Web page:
There Is a Secret Hamiltonian in the White House

President Biden has been called a lot of things, but Hamiltonian is not usually one of them. In spite of his economic successes, hardly anyone has thought to compare the president to the architect of the American economy.

And yet, more than any president in generations, Mr. Biden shares Alexander Hamilton’s fundamental vision for the country: America needs a strong industrial strategy to support its long-term security. Mr. Biden’s CHIPS and Science Act and his Inflation Reduction Act reflect this idea. These policies channel government money into the semiconductor, solar energy and electric vehicle sectors in the hope of reducing reliance on foreign producers and bolstering national security, while helping American companies become more competitive with Chinese state-subsidized industries.

Liberals are calling this government intervention the end of neoliberalism and a new “securonomics,” while conservatives are claiming that dangerous “Bidenomics” policies are hurting the economy and are an affront to the free market. In spite of this, by all indications, the policies seem to be working, and Republican states are benefiting. Ohio, South Carolina, Tennessee and Texas are taking billions in federal funds from the Inflation Reduction Act, and are reaping the rewards with the creation of tens of thousands of green-energy jobs.

As an economic historian, I can’t help being struck that this argument over industrial policy versus unfettered free markets has happened before, during the presidency of George Washington. It’s also hard to ignore the irony that Republican champions of historical originalism are attacking an economic playbook that looks much like the one written in 1791 by Hamilton when he was Washington’s secretary of the Treasury. While some historians have called Hamilton’s project for state support of American manufacturing a failure, the reality is that Hamilton’s plan was not only successful at the time, it also laid a template for almost two centuries of security-driven economic policy, which Mr. Biden is merely revamping.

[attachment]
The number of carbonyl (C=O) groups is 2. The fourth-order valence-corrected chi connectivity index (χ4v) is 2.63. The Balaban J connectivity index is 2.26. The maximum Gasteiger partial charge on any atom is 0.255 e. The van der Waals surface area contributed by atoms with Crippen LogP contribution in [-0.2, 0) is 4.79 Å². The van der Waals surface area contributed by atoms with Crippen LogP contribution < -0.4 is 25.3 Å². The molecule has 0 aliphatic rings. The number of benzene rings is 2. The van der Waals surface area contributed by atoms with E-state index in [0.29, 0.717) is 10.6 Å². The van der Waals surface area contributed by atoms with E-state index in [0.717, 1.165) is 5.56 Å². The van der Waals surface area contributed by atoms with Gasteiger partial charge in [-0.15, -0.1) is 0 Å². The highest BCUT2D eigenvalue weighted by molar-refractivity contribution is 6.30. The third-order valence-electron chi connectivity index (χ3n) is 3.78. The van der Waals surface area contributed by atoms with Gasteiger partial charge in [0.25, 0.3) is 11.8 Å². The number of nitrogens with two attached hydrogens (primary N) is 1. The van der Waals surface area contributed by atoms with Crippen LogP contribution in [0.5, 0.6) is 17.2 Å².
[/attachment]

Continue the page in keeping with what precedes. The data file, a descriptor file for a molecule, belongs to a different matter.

Since the dawn of competition between militarized early industrial states in the 15th and 16th centuries, government economic strategy in the face of relatively hostile trading partners and even allies has paid major dividends for national wealth.

England had a long history of state involvement in the economy, with roots in Henry VII’s wool subsidies and protections, as well as monopolies under Elizabeth I. With the rise of imperial military competition in the 17th century, the wealth-bolstering relationship between trade and security became more apparent. Global commercial players could not compete in seaborne trade without industries that supported the navy. Ships were a precursor to high-tech industry: They needed complex parts, navigational technology, refined weaponry, a large skilled work force and managerial staff, and immense industrial ports and cities, which required state-supported monopolies, companies and subsidies.

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